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  • New facility to strengthen Southern African power grid by funding cross-border energy transmission infrastructure;
  • Blended finance mechanism enables participation of private and public capital at scale;
  • Enhanced access to reliable, affordable, and renewable energy in 16 SADC member states.

Cape Town, 5 March 2024: The Southern African Power Pool (SAPP), in partnership with the Southern African Development Community (SADC), today announced the appointment of climate-centric blended finance fund manager Climate Fund Managers (CFM) to manage its Regional Transmission Infrastructure Financing Facility (RTIFF), a USD 1.3 billion target facility focused on improving strategic interconnection and cross-border energy transmission in the Southern Africa region.  

Energy transmission infrastructure projects are notoriously high-risk and capital-intensive, making them challenging to fund independently through sovereign capital alone. RTIFF’s blended finance model overcomes this by utilizing public capital to balance risk and enable private capital to enter. The facility will improve energy transmission within and between the 16 SADC member states and with other power pools, generating long-term energy supply security, economic growth, and climate resilience through the inclusion of sustainable energy sources.

The facility, which launches with USD 20 million in commitments from SAPP, targets a first close of USD 500 million in 2025 to be raised from public and private sector investors locally and internationally and a final close of USD 1.3 billion within 24 months. The facility will have a fund life of up to 20-25 years.

RTIFF will prioritize projects that focus on connecting currently unconnected SAPP members, help relieve congestion bottlenecks to regional electricity trading, promote inter-continental power trading through transmission corridors, and support the adoption of new generation renewable energy space in the region.

SAPP is a cooperation of 12 Southern African countries represented by their national power utilities and some private utilities under the auspices of the SADC. SAPP members Angola, Botswana, Democratic Republic of the Congo, Eswatini, Lesotho, Mozambique, Malawi, Namibia, South Africa, Tanzania, Zambia, and Zimbabwe have created a common power grid between their countries. The SAPP operates a competitive electricity market in the SADC region. RTIFF will provide power companies and project developers working to tackle transmission issues with access to patient capital and development expertise to establish strategic interconnections that allow for increased electricity trade.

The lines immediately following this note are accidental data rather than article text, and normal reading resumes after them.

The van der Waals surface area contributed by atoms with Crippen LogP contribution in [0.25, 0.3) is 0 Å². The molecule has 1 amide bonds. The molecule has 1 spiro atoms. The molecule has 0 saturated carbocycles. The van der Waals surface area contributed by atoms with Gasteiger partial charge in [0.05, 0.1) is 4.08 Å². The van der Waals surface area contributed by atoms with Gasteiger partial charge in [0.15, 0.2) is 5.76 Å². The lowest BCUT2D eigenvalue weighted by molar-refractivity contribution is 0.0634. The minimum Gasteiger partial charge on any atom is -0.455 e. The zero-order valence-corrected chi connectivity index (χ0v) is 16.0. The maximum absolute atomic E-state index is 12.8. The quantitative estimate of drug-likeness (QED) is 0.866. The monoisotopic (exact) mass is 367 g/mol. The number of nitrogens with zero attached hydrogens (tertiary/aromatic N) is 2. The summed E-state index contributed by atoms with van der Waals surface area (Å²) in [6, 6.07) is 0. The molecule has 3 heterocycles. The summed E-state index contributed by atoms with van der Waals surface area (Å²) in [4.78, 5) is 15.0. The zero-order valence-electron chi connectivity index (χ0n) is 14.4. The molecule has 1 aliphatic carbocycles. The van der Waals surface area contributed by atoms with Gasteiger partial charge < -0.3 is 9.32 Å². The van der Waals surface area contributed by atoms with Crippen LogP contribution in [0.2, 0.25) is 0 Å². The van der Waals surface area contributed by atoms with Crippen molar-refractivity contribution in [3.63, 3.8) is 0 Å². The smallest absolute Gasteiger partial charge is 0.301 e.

Victor Mapani, Chairperson of the SAPP Executive Committee said: “The provision of sustainable power can be distilled into three activities: generation, transmission and distribution. While generation receives the lion’s share of attention, the importance of delivering that power to where it is needed is equally critical. Access to capital is the number one barrier facing developers of energy transmission infrastructure. RTIFF dismantles this by enabling the private sector to work alongside public sector utilities to roll out new transmission lines at scale. We are delighted to have appointed CFM with their strong track record in the African energy sector to establish and manage this innovative facility and to help our member states finally secure a sustainable, resilient energy supply.”

Engineer Stephen Dihwa, Coordination Centre Executive Director of SAPP said: “RTIFF aims to mobilize the substantial investment capital required to invest in new cross-border transmission infrastructure as well as relevant in-country transmission infrastructure required for regional electricity trading to enable SAPP members to increase and improve trading volumes, alleviate congestion on the existing network, incorporate new and green regional power generation resources, improve reliability and create adequate redundancy in the system. Interconnection across SAPP via strategic transmission corridors can save the SADC region an estimated US$37-42 billion in Net Present Value (NPV) by 2040. We have identified eight high-priority transmission projects for RTIFF that will bring economic benefits of US$4.3 billion in NPV.”

Amit Mohan, Head of Private Credit at CFM said: “The lack of investment in grid infrastructure is one of the reasons for ongoing blackouts in many parts of Southern Africa. With roughly 180 million people living in the region exposed to ongoing power disruptions, universal access to reliable electricity will improve people’s health, safety, financial inclusion, and economic activities. If we don’t invest in grids today, we will face gridlock tomorrow. This is even more pressing from an energy transition perspective as the world needs to embrace green electrons on the grid. CFM is proud to be associated with SAPP and appointed as the manager of RTIFF as there is a deep need to mobilize blended finance at scale and speed to enable the rollout of additional grid infrastructure in the region.”

RTIFF’s fund architecture will follow the structure of CFM’s flagship emerging market blended finance facilities Climate Investor One, focused on renewable energy generation and transmission, and Climate Investor Two, focused on water, sanitation, and ocean infrastructure. It will comprise a USD 100 million target “Development Fund” to provide concessional capital and development expertise including support on viability studies, legal and financial structuring, planning and ESG compliance and a USD 1.2 billion target “Construction Fund” that will make direct investments through the provision of construction finance and value-add expertise for project builds.